According to an announcement by National Rugby League (NRL) chief Dave Smith, an infraction notice was issued to Sandor Earl as a result of the ongoing ASADA investigation. Smith added that the infraction notice is a result of an interview between the player and ASADA in which admissions were made into the use and trafficking of the peptide CJC-1295. The New Zealand-born Canberra Raiders winger may accept the punishment of the league or elect to take the matter to a tribunal, Smith said. Meanwhile, the coach of Australian Rules club Essendon Bombers has been suspended for 12 months and the club was thrown out of the playoffs as a result of the ASADA probe. This was after it was found that the club used its players as guinea pigs in an experimental and possibly illegal supplements regime in 2011-12.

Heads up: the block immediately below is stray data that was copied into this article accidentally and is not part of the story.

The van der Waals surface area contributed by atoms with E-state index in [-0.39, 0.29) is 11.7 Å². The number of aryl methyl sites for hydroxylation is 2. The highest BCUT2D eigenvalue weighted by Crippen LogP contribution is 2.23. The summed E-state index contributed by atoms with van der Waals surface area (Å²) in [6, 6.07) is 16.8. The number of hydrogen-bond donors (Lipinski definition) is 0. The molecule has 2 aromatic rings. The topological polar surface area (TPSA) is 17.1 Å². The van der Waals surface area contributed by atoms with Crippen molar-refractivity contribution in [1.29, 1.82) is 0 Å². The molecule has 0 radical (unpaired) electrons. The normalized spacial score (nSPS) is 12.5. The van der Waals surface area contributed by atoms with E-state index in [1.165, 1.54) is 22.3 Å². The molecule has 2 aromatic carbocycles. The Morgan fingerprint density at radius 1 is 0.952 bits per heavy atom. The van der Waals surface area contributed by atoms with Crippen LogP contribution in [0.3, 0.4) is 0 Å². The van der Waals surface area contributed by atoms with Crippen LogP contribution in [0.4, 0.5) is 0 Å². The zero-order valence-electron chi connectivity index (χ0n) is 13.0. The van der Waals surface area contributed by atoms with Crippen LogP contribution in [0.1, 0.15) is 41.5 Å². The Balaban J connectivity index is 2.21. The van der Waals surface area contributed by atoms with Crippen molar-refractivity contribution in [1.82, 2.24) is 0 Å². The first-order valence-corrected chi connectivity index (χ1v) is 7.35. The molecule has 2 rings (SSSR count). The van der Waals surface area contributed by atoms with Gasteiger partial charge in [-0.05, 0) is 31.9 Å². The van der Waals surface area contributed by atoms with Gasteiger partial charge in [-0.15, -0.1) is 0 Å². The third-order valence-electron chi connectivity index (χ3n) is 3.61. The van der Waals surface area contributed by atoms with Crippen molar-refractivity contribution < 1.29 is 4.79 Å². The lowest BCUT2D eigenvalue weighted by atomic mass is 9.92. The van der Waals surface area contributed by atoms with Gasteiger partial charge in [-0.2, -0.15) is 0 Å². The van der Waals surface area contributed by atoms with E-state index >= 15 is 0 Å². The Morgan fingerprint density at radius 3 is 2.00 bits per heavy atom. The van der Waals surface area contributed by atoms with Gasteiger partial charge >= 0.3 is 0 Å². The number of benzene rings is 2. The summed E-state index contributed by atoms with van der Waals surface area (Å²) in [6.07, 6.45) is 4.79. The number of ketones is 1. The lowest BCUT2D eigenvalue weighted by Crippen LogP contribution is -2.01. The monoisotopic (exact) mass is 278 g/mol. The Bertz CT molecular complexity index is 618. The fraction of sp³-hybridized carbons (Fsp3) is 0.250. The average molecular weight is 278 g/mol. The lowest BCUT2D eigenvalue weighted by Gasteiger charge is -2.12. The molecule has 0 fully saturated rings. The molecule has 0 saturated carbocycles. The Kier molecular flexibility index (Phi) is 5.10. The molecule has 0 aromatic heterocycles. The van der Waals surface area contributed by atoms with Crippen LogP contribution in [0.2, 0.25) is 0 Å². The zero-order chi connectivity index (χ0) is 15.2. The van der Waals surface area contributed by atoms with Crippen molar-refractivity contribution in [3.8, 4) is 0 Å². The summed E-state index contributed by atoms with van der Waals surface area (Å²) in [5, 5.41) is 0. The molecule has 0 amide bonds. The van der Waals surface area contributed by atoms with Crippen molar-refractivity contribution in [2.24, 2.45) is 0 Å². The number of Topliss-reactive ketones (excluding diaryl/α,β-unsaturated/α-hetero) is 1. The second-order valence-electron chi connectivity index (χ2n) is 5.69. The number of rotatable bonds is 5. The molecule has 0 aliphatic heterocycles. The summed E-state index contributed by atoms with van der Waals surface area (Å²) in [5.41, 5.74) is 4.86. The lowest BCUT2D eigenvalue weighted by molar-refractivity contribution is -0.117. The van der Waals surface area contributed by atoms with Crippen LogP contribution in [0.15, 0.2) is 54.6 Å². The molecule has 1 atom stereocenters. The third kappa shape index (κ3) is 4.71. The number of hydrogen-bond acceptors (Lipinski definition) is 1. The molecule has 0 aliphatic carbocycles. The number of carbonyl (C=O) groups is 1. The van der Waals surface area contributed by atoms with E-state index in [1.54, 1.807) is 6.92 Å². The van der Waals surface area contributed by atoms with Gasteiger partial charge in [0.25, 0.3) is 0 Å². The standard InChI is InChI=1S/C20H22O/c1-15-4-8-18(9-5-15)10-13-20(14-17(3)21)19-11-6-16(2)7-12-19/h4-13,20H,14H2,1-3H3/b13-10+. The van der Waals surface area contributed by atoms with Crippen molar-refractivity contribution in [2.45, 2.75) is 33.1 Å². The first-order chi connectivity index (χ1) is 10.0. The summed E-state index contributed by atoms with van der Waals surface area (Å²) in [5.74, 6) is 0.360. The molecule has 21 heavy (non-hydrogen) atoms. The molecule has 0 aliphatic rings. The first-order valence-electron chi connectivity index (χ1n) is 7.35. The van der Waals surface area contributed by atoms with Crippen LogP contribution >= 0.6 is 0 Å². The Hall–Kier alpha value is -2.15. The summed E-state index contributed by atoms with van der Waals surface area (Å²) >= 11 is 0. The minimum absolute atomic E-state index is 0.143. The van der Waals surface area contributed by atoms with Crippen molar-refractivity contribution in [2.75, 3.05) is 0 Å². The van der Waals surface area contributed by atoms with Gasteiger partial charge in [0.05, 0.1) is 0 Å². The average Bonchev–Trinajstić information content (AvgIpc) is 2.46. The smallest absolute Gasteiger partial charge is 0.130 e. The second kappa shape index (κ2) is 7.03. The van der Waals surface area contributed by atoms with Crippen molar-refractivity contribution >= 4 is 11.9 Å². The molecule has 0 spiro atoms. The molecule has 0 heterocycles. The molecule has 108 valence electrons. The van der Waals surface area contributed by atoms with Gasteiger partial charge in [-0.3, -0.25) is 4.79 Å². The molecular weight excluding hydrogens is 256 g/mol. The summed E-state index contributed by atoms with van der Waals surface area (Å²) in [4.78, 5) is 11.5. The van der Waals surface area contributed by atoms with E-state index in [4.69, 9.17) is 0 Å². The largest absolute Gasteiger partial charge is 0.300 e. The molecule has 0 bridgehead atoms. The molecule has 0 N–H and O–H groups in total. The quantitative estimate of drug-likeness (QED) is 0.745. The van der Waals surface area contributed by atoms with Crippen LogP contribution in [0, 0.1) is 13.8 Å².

The Australian Sports Anti-Doping Agency has already interviewed more than 40 players and officials from Newcastle, Parramatta, Manly, Cronulla, Penrith, Gold Coast, and North Queensland. Three full-time investigators have been appointed by ASADA to the investigation of NRL since August and its powers included using phone records, emails, and other modes of communications as evidence for summoning officials and players for interviews.

It is believed that senior officials and staff including Sharks coach, Shane Flanagan, former strength and conditioning coach, Trent Elkin (now associated with Parramatta), and others are in the firing line for their failure to take care of players when Steve Dank oversaw their supplements program. While Dank has refused to be interviewed by the AFL, the NRL, or ASADA, the senior officials and staff members in the firing line have denied they were involved in any peptide injection program at the club.